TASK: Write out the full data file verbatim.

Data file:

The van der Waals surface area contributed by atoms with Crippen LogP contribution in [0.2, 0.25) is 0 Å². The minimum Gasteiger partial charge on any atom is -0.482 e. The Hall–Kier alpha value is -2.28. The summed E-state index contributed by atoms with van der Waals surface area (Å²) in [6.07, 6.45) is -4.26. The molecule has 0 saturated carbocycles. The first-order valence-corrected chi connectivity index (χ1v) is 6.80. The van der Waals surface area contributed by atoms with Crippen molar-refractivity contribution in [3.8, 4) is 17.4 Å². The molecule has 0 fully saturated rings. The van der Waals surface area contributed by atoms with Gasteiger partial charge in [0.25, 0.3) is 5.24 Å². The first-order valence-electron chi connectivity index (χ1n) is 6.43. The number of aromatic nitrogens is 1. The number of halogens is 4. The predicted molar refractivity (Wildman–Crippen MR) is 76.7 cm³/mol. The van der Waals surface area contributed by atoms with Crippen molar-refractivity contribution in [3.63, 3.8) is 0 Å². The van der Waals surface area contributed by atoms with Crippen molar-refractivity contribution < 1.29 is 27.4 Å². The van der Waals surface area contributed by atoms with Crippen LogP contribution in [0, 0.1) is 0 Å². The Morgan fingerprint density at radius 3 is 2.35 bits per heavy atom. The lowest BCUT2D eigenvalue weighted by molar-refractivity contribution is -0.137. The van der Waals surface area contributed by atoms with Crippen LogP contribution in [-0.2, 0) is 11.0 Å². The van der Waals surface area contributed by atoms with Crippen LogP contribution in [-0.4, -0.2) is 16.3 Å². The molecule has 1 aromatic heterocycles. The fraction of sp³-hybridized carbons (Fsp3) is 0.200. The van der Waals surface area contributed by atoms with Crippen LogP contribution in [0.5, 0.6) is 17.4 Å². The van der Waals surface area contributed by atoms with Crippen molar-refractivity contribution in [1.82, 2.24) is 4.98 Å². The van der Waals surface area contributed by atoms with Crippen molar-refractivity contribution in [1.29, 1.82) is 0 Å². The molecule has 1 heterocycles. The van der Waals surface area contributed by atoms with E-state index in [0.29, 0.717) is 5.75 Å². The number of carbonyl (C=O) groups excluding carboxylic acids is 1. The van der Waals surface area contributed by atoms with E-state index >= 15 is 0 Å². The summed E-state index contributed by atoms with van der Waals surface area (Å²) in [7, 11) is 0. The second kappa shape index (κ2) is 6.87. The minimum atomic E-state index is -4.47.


The van der Waals surface area contributed by atoms with Crippen LogP contribution in [0.2, 0.25) is 0 Å². The minimum Gasteiger partial charge on any atom is -0.482 e. The Hall–Kier alpha value is -2.28. The summed E-state index contributed by atoms with van der Waals surface area (Å²) in [6.07, 6.45) is -4.26. The molecule has 0 saturated carbocycles. The first-order valence-corrected chi connectivity index (χ1v) is 6.80. The van der Waals surface area contributed by atoms with Crippen molar-refractivity contribution in [3.8, 4) is 17.4 Å². The molecule has 0 fully saturated rings. The van der Waals surface area contributed by atoms with Gasteiger partial charge in [0.25, 0.3) is 5.24 Å². The first-order valence-electron chi connectivity index (χ1n) is 6.43. The number of aromatic nitrogens is 1. The number of halogens is 4. The predicted molar refractivity (Wildman–Crippen MR) is 76.7 cm³/mol. The van der Waals surface area contributed by atoms with Crippen molar-refractivity contribution in [3.63, 3.8) is 0 Å². The van der Waals surface area contributed by atoms with Crippen molar-refractivity contribution < 1.29 is 27.4 Å². The van der Waals surface area contributed by atoms with Crippen LogP contribution in [0, 0.1) is 0 Å². The Morgan fingerprint density at radius 3 is 2.35 bits per heavy atom. The lowest BCUT2D eigenvalue weighted by molar-refractivity contribution is -0.137. The van der Waals surface area contributed by atoms with Crippen LogP contribution in [-0.2, 0) is 11.0 Å². The van der Waals surface area contributed by atoms with Crippen LogP contribution in [-0.4, -0.2) is 16.3 Å². The molecule has 1 aromatic heterocycles. The fraction of sp³-hybridized carbons (Fsp3) is 0.200. The van der Waals surface area contributed by atoms with Crippen LogP contribution in [0.5, 0.6) is 17.4 Å². The van der Waals surface area contributed by atoms with Crippen molar-refractivity contribution in [1.82, 2.24) is 4.98 Å². The van der Waals surface area contributed by atoms with Crippen molar-refractivity contribution in [1.29, 1.82) is 0 Å². The molecule has 1 heterocycles. The van der Waals surface area contributed by atoms with E-state index in [0.29, 0.717) is 5.75 Å². The number of carbonyl (C=O) groups excluding carboxylic acids is 1. The van der Waals surface area contributed by atoms with E-state index >= 15 is 0 Å². The summed E-state index contributed by atoms with van der Waals surface area (Å²) in [7, 11) is 0. The second kappa shape index (κ2) is 6.87. The minimum atomic E-state index is -4.47.